Those systems were brought back up by early this week, but on Tuesday bar and restaurant owners who needed to order liquor were still being turned away from the state Liquor Control Board website and had to social-distance in line at a state-run liquor stores or risk running out of whiskey or vodka.

"Orders cannot be accepted at this time,” visitors at the system’s FWGS.com — fine wine and good spirits — website. (Store operations weren’t disrupted, said Wendell Young, president of the union local for liquor store clerks.)

When the company data center suffered its “infrastructure issue,” Unisys “migrated critical functions for some agencies to another system to allow for continued operations,” Unisys spokesman Brian Daly said.

What failed, and why? The state and the company were more interested in telling what didn’t go wrong.

It wasn’t “malicious activity or cybersecurity concerns," Unisys' Daly said.

The “unanticipated equipment failure” was not related to “updates or maintenance,” state spokesman Egan said.

They also wouldn’t say how long some services might be down, or how they were able to bring some services back up while repair work continues. “To protect the security of our IT infrastructure, we will not disclose details of backup operations and recovery plans,” Egan said.

Unisys holds two long-running relationships with the state. It has long been a “master IT services” contractor for equipment and services. That designation, renewed last year, enables Unisys to supply all Pennsylvania state agencies. In 2014 it was awarded a cloud services, security and disaster recovery contract through 2024.

Grove, the lawmaker from York County, noted that Pennsylvania spends at least $1 billion a year on computer systems. He said the state has a tough time keeping track of IT spending. “Information technology budgets are really buried" within agency budgets, and “augmented” through no-bid contracts, often filled by small vendors led by former state employees, he noted.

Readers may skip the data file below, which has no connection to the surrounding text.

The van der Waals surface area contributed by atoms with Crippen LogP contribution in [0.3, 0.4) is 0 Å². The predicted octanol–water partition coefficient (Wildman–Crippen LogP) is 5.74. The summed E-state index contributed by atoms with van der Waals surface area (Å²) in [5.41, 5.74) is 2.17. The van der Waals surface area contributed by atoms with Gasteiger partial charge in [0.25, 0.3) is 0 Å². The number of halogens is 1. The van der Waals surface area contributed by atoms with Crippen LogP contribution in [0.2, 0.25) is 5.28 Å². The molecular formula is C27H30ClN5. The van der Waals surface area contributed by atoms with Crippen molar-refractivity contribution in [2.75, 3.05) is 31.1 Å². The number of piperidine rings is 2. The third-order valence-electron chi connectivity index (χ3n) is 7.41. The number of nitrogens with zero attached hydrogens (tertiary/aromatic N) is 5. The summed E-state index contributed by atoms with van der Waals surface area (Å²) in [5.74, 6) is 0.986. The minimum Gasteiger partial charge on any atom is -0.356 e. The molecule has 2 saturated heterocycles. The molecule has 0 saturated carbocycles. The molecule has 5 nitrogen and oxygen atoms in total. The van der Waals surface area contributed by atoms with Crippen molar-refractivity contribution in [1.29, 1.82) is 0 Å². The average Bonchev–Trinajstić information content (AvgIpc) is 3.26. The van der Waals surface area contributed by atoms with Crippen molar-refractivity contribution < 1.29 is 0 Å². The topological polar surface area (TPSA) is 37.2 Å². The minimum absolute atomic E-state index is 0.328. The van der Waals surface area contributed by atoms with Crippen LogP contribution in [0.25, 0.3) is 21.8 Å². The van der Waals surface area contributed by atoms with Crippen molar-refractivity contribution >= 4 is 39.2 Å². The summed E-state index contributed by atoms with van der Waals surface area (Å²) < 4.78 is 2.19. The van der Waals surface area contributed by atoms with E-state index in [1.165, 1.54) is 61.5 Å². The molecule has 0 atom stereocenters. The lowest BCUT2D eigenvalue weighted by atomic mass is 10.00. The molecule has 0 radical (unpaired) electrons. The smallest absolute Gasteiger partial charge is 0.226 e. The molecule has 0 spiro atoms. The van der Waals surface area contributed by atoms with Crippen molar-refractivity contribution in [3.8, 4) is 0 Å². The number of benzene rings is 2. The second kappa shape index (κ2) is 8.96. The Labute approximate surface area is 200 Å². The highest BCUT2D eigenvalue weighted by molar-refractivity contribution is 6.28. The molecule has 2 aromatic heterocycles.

He pointed out that Pennsylvania’s infamously difficult unemployment compensation system relies on 1970s-era COBOL programming. He added that a state system has difficulty processing the hyphens in Social Security numbers.

Wolf has tried to streamline procurement by grouping departments for IT services. Some contractors complain this has added a new level to the bureaucracy.

Unlike in Congress, the two parties in the Pennsylvania House still have separate technology systems, Grove said.

He’s backing a legislative measure that he says would force branches of state government to cooperate on IT purchases and professionalize decisions on hardware and software. “My favorite part is the ‘transparency portal,’ where they have to list all the projects going, and green-light or red-light them on time and budget performance,” Grove said.

While the state’s reliance on computers has grown explosively, Grove said, so have digital problems that have gone unaddressed.

“This is a huge expenditure for us, and now we see how important it is, right before an election, with election-year theories of people trying to manipulate the election,” Grove said. “And our restaurants can’t buy alcohol."